Experiencing Environmental Factors
Jessica Dashner, OTD, OTR/L, who teaches the Environmental Factors Facilitating Performance and Participation class for the Program in Occupational Therapy, starts the Spring semester with a hands-on assignment designed to give first-year students an idea of what daily barriers a client with a disability may face.
Students were divided into small groups of six and were given four cases and the equipment to simulate conditions such as macular degeneration, hearing loss, mobility and sensory deficit (pictured right, Megan Moauro, MSOT/S '15, and Cody Nordhues. MSOT/S '15, wearing the equipment). Two students served as safety monitors to assist the groups in traveling to a specific area on campus to complete a common, everyday task.
“This experience is a valuable one, but it can be somewhat controversial in the disability community. I stress to the students that we are not trying to show them what it is like to have a disability, but rather to experience what the environmental barriers and facilitators are,” Dashner says. “It helps students understand the challenges a client may have by personally experiencing them.”
Originally developed by Susy Stark, PhD, OTR/L, FAOTA, Dashner has taught the Environmental Factors Facilitating Performance and Participation class for three years. After the activities are completed, the class engages in a discussion about the facilitators and barriers they faced during the simulation.
“I really became aware of which entrances did not have automatic doors and how the slightest slope, which appears to be level, is not to someone in a wheelchair,” Kelly Taylor, OTD/S ’16, observed. “Elevators don’t always allow enough time for someone to press a button, turn around, get in, turn around again and press the floor button especially if they aren’t the only one in the elevator.“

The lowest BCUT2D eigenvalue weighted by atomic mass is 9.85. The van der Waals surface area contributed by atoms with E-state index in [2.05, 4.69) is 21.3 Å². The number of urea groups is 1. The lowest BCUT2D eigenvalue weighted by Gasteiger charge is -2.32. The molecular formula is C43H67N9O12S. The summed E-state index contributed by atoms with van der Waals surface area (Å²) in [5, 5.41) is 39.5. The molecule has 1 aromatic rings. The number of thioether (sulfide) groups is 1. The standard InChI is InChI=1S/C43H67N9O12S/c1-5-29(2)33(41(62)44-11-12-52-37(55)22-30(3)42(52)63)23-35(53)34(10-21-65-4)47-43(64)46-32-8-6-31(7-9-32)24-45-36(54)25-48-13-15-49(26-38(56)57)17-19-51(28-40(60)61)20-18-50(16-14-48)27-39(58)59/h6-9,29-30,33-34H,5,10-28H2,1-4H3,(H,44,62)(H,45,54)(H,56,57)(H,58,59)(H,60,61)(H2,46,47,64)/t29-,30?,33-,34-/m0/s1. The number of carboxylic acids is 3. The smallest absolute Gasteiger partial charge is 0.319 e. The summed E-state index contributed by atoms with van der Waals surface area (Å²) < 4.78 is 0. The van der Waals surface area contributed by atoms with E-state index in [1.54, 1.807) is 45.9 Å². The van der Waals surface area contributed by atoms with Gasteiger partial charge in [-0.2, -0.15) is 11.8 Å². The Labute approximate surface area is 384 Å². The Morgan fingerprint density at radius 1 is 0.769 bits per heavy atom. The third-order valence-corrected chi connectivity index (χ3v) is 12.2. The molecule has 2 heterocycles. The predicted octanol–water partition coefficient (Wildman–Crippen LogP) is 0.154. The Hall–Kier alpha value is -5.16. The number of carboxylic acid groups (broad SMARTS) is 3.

Students experiencing sensory deficits became aware of how signage, reading a computer screen, finding a building or even paying for a coffee can be a challenge.
“A person with a sensory deficit may have difficulty getting money out of a purse or wallet and someone with a vision deficit may have difficulty even telling what denomination the bills are. It can be a very frustrating experience for them,” Dashner explains. “A possible solution would be to make currency different sizes or have braille marking to give people a tactile cue to help distinguish between a five dollar bill and a twenty dollar bill.”
One group decided to have the student experiencing vision loss push the student in the wheelchair across sidewalks and streets as it is common for a caregiver to also have impairments.
“It was difficult to push the wheelchair and see the curbs and poles,” Jordon Lauffer, MSOT/S ’15, commented. “I was glad we had safety monitors during our experience but in the real world, an elderly couple in this same situation would not.”
During the Summer semester, students have the opportunity to participate in group service learning projects with a variety of community partners. Each year, one of the groups works with representatives from the ADA Committee on the Washington University School of Medicine campus to offer assistance or advice with concerns they have about the accessibility on the campus.
“Last year’s group was asked to assist with rerouting pedestrian traffic around some of the construction sites to make sure everyone with or without a disability can safely get to where they need to be. The students made a presentation and submitted a report to the committee to share their findings,” Dashner says. “I am glad our Program and our students can have the opportunity to help make our campus, and our community, an accessible and usable place for all.”